Women would need to work until age 83 in order to close the gender pension gap, according to a report by Now Pensions.
Research by the workplace pension provider found that with women living on average four years longer than men, they need to have saved more throughout their lifetime to accommodate a longer time in retirement and close the gender pension gap.
Women aged 65 will have accumulated just £69,000 in private pension wealth, compared to men’s pension savings of £205,800.
The research also revealed that one in six women are currently ineligible for automatic enrolment into a workplace pension despite women's employment rate being at its highest since records began (72.7 per cent).
Now Pensions said this is leading millions to miss out on vital pension savings and increases their risk of pensioner poverty.
The report made use of data from two surveys that respectively questioned approximately 40,000 households and 10,000 households.
Now Pensions chair of trustees Joanne Segars, said: “It is now a decade since auto-enrolment was launched and it just proves what a powerful tool inertia has been to get over 10mn new savers into auto-enrolment.
“However, it is by no means a perfect picture as almost the same number of people (10.4mn) are currently ineligible. Women make up the biggest proportion of part-time workers in the UK and with reduced hours comes reduced pay. Millions of women have not been able to save via a workplace pension, nor take advantage of their employer contributions and the tax relief.”
Seagers explained that pension policies and regulations have not kept pace with how many individuals now live and work, especially since the Covid-19 pandemic.
“That is why we have been lobbying the government to fix these inequalities and enable ‘under-pensioned’ groups the same opportunity to build their retirement pot as others enjoy,” she said.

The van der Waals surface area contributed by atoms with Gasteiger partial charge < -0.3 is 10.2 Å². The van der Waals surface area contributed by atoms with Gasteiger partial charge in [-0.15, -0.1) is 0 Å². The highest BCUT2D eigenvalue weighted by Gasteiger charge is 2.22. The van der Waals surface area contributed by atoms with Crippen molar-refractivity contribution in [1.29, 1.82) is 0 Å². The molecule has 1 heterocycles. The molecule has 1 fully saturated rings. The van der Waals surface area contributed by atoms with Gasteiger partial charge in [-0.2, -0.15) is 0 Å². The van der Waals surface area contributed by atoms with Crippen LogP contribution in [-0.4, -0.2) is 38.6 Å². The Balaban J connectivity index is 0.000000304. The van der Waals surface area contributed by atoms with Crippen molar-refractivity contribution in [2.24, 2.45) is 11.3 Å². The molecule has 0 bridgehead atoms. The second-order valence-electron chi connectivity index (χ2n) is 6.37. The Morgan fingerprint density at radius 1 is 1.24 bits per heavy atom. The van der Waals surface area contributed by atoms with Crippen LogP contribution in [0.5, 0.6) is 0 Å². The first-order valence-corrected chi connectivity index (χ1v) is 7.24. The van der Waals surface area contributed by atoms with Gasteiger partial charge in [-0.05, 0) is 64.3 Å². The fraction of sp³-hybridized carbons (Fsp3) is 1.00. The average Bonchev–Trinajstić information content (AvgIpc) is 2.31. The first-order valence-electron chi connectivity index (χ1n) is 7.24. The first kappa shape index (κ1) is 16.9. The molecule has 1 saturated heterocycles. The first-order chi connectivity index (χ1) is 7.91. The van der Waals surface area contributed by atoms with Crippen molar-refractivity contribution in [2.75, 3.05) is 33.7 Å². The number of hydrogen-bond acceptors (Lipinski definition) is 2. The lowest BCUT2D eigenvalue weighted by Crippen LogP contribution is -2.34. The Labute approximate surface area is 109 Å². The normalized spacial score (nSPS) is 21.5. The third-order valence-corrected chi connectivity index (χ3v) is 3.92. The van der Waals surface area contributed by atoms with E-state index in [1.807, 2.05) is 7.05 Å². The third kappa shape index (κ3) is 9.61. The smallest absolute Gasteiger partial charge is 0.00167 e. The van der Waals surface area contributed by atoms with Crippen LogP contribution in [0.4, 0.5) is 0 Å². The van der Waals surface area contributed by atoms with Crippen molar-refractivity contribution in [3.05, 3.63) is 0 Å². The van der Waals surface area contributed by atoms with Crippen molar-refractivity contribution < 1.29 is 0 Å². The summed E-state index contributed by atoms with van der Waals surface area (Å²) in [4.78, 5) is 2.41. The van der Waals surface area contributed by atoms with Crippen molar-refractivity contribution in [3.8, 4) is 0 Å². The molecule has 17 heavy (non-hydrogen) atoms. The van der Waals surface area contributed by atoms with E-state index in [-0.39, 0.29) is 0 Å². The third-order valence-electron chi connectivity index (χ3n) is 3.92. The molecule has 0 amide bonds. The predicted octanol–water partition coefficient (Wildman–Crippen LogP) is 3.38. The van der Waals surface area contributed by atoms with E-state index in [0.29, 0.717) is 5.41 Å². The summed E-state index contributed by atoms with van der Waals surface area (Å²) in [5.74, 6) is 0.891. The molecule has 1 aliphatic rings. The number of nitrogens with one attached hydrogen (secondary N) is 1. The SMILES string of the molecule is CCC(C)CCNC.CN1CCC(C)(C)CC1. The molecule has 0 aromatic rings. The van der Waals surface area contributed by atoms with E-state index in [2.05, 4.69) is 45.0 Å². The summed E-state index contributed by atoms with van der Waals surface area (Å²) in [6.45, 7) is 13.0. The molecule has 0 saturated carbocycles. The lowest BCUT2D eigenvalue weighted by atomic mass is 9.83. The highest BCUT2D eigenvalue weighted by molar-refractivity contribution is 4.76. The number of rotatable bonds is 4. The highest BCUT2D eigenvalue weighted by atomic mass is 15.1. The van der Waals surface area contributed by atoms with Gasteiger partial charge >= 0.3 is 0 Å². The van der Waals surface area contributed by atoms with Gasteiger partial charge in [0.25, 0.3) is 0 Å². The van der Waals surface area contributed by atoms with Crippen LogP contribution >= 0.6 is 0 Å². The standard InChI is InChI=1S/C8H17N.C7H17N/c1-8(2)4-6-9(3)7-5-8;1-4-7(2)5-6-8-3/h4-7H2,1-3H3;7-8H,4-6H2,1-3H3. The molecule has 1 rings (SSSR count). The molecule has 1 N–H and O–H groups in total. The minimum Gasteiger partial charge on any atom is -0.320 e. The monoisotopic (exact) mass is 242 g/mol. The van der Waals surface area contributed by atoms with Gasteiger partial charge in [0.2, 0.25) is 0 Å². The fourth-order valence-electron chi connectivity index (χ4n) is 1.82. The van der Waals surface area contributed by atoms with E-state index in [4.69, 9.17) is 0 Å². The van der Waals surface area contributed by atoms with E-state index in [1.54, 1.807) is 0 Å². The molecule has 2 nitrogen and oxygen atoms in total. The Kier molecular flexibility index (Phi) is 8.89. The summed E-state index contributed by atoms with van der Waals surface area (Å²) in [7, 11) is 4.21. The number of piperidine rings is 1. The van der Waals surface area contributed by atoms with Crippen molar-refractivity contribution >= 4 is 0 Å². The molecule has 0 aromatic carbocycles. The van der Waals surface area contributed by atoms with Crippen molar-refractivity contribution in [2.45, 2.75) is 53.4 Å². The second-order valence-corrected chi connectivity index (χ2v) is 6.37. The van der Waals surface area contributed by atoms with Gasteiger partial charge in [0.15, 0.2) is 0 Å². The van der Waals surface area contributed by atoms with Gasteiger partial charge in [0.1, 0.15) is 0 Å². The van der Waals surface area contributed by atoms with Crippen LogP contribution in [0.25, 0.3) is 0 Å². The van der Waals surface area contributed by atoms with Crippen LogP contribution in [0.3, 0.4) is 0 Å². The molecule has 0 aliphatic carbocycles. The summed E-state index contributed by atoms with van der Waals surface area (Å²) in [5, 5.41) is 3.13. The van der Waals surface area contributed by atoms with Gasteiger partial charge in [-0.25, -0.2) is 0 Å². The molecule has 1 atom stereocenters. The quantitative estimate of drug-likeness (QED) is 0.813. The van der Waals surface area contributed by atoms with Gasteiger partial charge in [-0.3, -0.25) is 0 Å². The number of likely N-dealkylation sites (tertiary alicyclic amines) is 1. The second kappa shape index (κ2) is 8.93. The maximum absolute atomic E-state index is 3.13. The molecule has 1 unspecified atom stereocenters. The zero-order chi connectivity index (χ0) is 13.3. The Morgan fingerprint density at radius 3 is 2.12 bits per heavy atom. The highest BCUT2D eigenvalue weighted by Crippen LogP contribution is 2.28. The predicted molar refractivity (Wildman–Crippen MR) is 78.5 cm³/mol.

While the average UK pension pot has almost doubled to £111,600, women’s savings have hardly increased at all, the report revealed.
It found that if inflation and the cost of living are taken into account, women are arguably in a worse position than before.
Working, childcare and the pandemic
Research found there was a stark difference in working patterns between men and women throughout their careers, with just 27 per cent of women working mostly full-time throughout their careers, compared to 45 per cent of men.
Women spend an average of 10 years away from the workforce to start families and care for children and relatives, contributing to both the gender pay and pensions gaps by presenting fewer opportunities for career progression and higher salaries.
Over the past two years, working mothers have had to juggle work and caring responsibilities meaning they are likely to have reduced their working hours or stopped working altogether, Now Pensions explained.
Over 5.8mn women are working in part-time roles (38 per cent) which means they might not meet the £10,000 eligibility criteria to be automatically enrolled into their workplace pension, especially since the average earnings for someone working part-time is £6,922.